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Old 07-07-2005, 01:38 PM   #1
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Question trying to get perspective on things

Hi all, im pretty much new here, short sum of why im here is copy and pasted below from another thread. I'm really trying to better understand my aunt's illness, she has had the diagnosis for Bipolar I, and has since before i was born, so ive never known it any other way. Can anybody give me a better idea of what experiencing this psychosis is like? A Manic or depressive state? I know that is probably pretty broad, but really I would sincerely appreciate any kind of perspective you could give me. Things your close family members have or have not done that were positive/negative? I would like to eventually be able to talk to her about all of this face to face, its something my family is really pushing me to do, but at this point I dont feel like i want to, im afraid the outcome would not be good. Any advice....please do send it my way!
kelsie

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I'm new to this board, just stumbled upon it the other day. I'm 20 years old and i'm here because my aunt has had bipolar disorder for as long as I can remember. She can't work, spends lots of time going between home and treatment facilities, etc. Ive always had a very hard time dealing with her illness, everything ranging from being really angry with her (even though i intellectually know its not her fault), to being just really sad about the situation. I don't want to get too lengthy here but bascially i'm hoping that by hanging around this board that I can maybe start go better understand her and maybe how to deal with it better, or help her. So any advice... send it my way!!!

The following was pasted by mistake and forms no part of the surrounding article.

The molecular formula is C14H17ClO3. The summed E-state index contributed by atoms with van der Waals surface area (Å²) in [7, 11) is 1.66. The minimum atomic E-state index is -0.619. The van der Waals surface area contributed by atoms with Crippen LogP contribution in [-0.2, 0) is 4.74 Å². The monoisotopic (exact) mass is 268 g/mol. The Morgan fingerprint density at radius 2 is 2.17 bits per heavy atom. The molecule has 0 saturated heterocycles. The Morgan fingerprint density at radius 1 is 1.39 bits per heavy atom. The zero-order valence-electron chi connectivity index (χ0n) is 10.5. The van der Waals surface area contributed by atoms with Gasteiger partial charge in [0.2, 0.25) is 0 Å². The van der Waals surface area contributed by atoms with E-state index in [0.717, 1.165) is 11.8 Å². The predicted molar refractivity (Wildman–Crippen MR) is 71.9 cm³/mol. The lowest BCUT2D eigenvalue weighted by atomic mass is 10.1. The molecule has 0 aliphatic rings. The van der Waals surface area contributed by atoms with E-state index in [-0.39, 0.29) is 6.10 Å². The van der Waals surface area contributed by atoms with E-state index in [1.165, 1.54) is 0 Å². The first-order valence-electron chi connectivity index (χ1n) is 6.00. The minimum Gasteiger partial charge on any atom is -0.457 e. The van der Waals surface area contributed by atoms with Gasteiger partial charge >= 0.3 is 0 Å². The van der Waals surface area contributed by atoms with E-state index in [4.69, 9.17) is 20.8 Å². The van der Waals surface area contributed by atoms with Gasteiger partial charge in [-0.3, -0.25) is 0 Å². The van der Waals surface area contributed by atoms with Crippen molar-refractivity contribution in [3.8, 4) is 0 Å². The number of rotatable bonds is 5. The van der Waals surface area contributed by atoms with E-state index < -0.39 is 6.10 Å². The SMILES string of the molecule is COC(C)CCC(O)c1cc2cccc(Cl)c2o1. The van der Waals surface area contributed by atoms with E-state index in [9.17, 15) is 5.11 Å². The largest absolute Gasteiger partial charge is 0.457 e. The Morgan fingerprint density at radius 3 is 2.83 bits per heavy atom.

Kelsie

 
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Old 07-07-2005, 01:52 PM   #2
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reesie HB Userreesie HB Userreesie HB Userreesie HB Userreesie HB Userreesie HB Userreesie HB Userreesie HB Userreesie HB Userreesie HB Userreesie HB User
Re: trying to get perspective on things

Well I'm not really sure I understand what you are asking, but I can welcome you to the boards. So welcome to the boards. I'm sure the mess of us can jointly find a way to answer your questions. What has me curious is that you're afraid the outcome of talking to your aunt would not be good. What do you mean or what do you think will happen?
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Old 07-08-2005, 01:13 PM   #3
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Re: trying to get perspective on things

i know its broad and to be honest, im not really sure myself what it is i am asking. im just trying to gain a better understand of what it must be like to live in my aunt's shoes. my hope is that if i can do that, maybe i can better deal with the situation and get along better with her. as far as why im afraid that talking about all this with her could lead to a negative outcome: the story of her bipolar disorder and my families experiences with it is long, long enough that i fear nobody would ever read it! but in short, im afraid such a confrontation would end up with me either very upset or mad which would likely in turn upset her end up with her back to the inpatient facility she goes back and forth from. that doesnt help me or her. if that makes absolutely any sense at all. sorry
kelsie

 
Old 07-08-2005, 02:52 PM   #4